PICTURE PERFECT, PART I
This year’s issues investigate the practice of exhibiting camera-based art, both from the institutional and artistic perspectives. Through interviews and conversations with directors, artists, and curators, we look at current exhibition strategies and discuss how to move forward.
Just before this issue went to press, I saw two lens-based exhibitions in new alternative spaces for contemporary art in Paris. One was at the charming Plac'Art Photo, a tiny book shop and gallery, which presented photographs on every wall from Swedish artist Hannah Modigh’s books. At Carreau du Temple, French artists Louise Hervé and Chloé Maillet were presenting their 2009 film Un projet important as part of the ninth edition of the video program Videobox, this in a permanent space dedicated to video art located in a locker room in the basement of the old market hall—an unconventional place to experience art.
In order to see where exhibitions are heading, we can learn from looking back. Florian Ebner, curator of photography at Centre Georges Pompidou in Paris, talks in this issue about the museum’s latest re-arrangement of its permanent collection, which involved recreating rooms from the Musée du Luxembourg and Musée Jeu du Paume as they were in the 1920s and ’30s. While at the time there was no avant-garde photography in these collections—holdings that later devolved to the Pompidou—exhibitions of experimental photo- graphy took place all over the city, and Pompidou tries to reconstitute them too. In this way, Ebner and his colleagues hope to restore the missing links to the museum, to think about past events in context as a way of imagining new futures.
The new director of Fotogalleriet in Oslo, Italian curator Antonio Cataldo, is optimistic about the future, stating that the potential of art is to look ahead with great freedom and to break away from normative ways of perceiving the world. In his view, exhibitions are powerful mediators of discourse. They are places where one can stop simply using images, and instead meet and interact with them in a more playful way, which leads to a renewed understanding of what one sees.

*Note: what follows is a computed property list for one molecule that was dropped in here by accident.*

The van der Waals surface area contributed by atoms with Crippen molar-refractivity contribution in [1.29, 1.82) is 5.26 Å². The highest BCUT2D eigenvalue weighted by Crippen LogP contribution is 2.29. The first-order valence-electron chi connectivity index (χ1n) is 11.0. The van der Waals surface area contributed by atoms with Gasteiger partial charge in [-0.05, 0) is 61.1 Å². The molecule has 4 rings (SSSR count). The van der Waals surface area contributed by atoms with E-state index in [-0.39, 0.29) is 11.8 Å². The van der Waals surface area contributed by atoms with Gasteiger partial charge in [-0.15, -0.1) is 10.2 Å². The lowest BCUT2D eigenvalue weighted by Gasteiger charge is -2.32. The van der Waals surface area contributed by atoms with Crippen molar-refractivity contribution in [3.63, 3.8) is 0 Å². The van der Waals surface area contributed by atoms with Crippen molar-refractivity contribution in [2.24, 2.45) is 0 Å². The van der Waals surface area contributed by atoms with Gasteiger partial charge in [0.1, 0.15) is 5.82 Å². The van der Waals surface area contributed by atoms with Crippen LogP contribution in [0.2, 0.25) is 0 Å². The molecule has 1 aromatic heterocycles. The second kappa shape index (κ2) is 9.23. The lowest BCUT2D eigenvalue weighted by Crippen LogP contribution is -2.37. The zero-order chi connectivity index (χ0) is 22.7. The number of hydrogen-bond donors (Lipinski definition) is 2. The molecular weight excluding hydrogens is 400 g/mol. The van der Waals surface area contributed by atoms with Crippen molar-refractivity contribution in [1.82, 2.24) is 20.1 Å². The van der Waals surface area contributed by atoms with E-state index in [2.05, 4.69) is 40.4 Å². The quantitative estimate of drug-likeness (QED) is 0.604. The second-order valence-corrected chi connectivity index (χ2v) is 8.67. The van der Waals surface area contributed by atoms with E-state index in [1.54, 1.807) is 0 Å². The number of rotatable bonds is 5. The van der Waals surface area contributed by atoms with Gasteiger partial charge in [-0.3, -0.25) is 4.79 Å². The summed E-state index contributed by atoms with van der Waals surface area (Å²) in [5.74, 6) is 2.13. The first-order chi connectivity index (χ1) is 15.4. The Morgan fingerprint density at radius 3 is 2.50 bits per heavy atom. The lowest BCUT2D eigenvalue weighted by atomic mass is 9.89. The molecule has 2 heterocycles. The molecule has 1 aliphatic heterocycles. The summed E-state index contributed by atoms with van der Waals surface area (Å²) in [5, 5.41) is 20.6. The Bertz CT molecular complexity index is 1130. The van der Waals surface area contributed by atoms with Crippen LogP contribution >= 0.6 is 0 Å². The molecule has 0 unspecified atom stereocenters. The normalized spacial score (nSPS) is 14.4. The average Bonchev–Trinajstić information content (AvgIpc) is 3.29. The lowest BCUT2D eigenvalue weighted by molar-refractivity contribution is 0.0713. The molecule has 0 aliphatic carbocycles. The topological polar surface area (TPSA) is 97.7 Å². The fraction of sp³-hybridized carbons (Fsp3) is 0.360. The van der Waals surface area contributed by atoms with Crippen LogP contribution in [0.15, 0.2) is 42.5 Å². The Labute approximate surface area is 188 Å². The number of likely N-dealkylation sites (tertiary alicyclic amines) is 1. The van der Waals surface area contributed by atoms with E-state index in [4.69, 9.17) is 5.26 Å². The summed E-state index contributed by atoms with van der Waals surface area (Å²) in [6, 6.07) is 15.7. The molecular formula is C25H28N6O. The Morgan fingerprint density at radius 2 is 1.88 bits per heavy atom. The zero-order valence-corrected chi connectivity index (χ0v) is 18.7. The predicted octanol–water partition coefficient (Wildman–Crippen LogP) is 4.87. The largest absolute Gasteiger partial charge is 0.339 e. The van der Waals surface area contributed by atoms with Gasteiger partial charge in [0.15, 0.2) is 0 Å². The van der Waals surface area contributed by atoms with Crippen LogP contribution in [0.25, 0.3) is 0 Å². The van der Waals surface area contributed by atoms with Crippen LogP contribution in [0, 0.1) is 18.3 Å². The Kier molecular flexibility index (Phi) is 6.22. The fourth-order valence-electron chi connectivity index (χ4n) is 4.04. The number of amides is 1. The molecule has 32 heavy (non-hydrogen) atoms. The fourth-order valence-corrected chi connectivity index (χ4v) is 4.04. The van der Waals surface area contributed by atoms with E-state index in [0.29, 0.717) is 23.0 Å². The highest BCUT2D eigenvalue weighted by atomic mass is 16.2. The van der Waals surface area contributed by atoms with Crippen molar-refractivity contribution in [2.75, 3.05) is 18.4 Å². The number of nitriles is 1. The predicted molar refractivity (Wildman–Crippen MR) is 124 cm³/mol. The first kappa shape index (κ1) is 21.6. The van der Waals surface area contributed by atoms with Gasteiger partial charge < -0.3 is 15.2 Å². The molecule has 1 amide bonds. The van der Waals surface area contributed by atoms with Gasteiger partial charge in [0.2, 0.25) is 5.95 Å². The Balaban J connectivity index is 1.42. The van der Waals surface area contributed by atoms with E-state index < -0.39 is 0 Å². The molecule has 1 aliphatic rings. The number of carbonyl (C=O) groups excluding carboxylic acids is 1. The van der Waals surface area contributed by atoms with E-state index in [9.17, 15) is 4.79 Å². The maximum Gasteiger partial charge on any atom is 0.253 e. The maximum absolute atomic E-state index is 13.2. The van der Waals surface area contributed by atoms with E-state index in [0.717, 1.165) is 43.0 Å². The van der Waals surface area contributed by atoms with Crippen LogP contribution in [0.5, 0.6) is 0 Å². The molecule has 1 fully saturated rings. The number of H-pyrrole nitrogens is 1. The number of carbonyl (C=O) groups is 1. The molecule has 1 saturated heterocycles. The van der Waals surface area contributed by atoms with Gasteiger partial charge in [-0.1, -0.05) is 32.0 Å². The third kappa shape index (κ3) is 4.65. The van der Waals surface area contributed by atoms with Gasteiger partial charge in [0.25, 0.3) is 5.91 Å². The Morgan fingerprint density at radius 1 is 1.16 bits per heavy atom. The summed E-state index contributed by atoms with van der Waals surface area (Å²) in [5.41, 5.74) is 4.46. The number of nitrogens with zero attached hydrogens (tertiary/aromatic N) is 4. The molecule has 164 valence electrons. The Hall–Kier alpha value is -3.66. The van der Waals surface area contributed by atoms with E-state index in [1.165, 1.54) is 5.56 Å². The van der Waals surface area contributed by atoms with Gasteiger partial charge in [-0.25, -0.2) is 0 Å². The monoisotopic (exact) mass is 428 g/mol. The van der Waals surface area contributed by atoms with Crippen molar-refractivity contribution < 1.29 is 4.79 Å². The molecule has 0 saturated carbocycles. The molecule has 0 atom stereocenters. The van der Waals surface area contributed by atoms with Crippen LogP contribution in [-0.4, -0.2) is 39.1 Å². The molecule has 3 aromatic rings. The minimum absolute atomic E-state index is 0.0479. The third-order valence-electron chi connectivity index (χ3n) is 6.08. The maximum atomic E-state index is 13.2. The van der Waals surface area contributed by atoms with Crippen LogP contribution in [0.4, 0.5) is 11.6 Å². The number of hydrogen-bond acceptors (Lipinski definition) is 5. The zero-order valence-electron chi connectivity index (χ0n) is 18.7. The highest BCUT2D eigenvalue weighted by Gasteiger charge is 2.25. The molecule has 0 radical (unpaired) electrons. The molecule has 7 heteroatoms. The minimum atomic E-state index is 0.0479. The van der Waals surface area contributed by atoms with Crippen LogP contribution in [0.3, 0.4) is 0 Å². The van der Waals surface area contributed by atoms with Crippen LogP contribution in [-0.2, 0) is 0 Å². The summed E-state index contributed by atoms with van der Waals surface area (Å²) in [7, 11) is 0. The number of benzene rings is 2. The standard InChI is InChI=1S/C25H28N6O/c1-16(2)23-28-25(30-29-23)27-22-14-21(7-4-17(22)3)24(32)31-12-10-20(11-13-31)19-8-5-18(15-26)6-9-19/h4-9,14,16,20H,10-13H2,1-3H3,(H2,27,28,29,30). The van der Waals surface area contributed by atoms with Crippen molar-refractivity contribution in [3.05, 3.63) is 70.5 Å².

The upcoming publication Why exhibit? focuses on how exhibitions of photo-based art can be the starting point for such intellectual and emotional knowledge production. We talk with the book’s editors, Anna Kaisa Rastenberger and Iris Sikking, and also present an extract from its pages. Doris Gassert, research curator at Fotomuseum Winterthur, is writing an essay for Why exhibit? titled On Strategies of Artistic and Curatorial De/stabilization, about the museum’s online program SITUATIONS, and has shared some of her research with us.
Several of the directors and curators interviewed stress the importance of exhibiting more female artists. Nadine Wietlisbach, also from the Fotomuseum Winterthur, explains how a generation of women photographers and artists have never been presented at the museum. It is part of her mission to identify those who deserve more visibility. Wietlisbach will exhibit both Sophie Calle and Anne Collier next year, and we’re pleased to include a picture essay from Collier in this issue. Other pictures featured are by Anouk Kruithof and Marysia Lewandowska, who also share their thoughts with us. Additionally, we present a series from the 2016 book L’Heure du Tigre (Tiger Time) by Jonathan Llense.
Ruby Paloma discusses her practice as an alternative curator with Ina Hagen from the experimental gallery space Louise Dany in Oslo, while Norwegian photographer Linn Pedersen talks about her relationship to the white cube. In a conversation with fellow Norwegian artist Ola Rindal, Pedersen explains that since so much of the process of preparing for an exhibition is slow and controlled, she likes to add a more spontaneous element during the installation through the harmonisation with her sculptural works. Travis Diehl writes about the recent ‘sculptural turn’ in photography in terms of artists’ anxiety that photography isn’t enough in this accelerated age, and therefore must be extruded into three dimensions. He investigates his thesis through interviews with the artists Carter Mull and Marina Pinksy. This is what we’ve gathered for this first issue on the subject of exhibition practices. Part II will be out in November.
Nina Strand, editor in chief.